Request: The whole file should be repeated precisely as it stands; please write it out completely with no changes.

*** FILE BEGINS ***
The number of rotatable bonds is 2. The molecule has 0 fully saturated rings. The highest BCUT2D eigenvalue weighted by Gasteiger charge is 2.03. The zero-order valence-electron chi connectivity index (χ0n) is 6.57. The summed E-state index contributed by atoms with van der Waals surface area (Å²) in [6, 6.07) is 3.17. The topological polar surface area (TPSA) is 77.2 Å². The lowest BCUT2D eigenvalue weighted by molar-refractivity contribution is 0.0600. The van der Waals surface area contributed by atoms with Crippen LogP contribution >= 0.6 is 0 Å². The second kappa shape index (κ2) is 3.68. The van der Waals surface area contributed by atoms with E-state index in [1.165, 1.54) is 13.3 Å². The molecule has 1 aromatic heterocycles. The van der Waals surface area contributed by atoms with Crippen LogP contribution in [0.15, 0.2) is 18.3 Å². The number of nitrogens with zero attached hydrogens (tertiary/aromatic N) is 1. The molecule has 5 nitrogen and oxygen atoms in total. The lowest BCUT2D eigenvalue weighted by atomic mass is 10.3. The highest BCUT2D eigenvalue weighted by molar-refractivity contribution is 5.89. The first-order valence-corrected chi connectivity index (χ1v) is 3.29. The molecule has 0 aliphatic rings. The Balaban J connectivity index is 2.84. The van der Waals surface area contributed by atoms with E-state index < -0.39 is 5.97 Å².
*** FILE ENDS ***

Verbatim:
The number of rotatable bonds is 2. The molecule has 0 fully saturated rings. The highest BCUT2D eigenvalue weighted by Gasteiger charge is 2.03. The zero-order valence-electron chi connectivity index (χ0n) is 6.57. The summed E-state index contributed by atoms with van der Waals surface area (Å²) in [6, 6.07) is 3.17. The topological polar surface area (TPSA) is 77.2 Å². The lowest BCUT2D eigenvalue weighted by molar-refractivity contribution is 0.0600. The van der Waals surface area contributed by atoms with Crippen LogP contribution >= 0.6 is 0 Å². The second kappa shape index (κ2) is 3.68. The van der Waals surface area contributed by atoms with E-state index in [1.165, 1.54) is 13.3 Å². The molecule has 1 aromatic heterocycles. The van der Waals surface area contributed by atoms with Crippen LogP contribution in [0.15, 0.2) is 18.3 Å². The number of nitrogens with zero attached hydrogens (tertiary/aromatic N) is 1. The molecule has 5 nitrogen and oxygen atoms in total. The lowest BCUT2D eigenvalue weighted by atomic mass is 10.3. The highest BCUT2D eigenvalue weighted by molar-refractivity contribution is 5.89. The first-order valence-corrected chi connectivity index (χ1v) is 3.29. The molecule has 0 aliphatic rings. The Balaban J connectivity index is 2.84. The van der Waals surface area contributed by atoms with E-state index < -0.39 is 5.97 Å².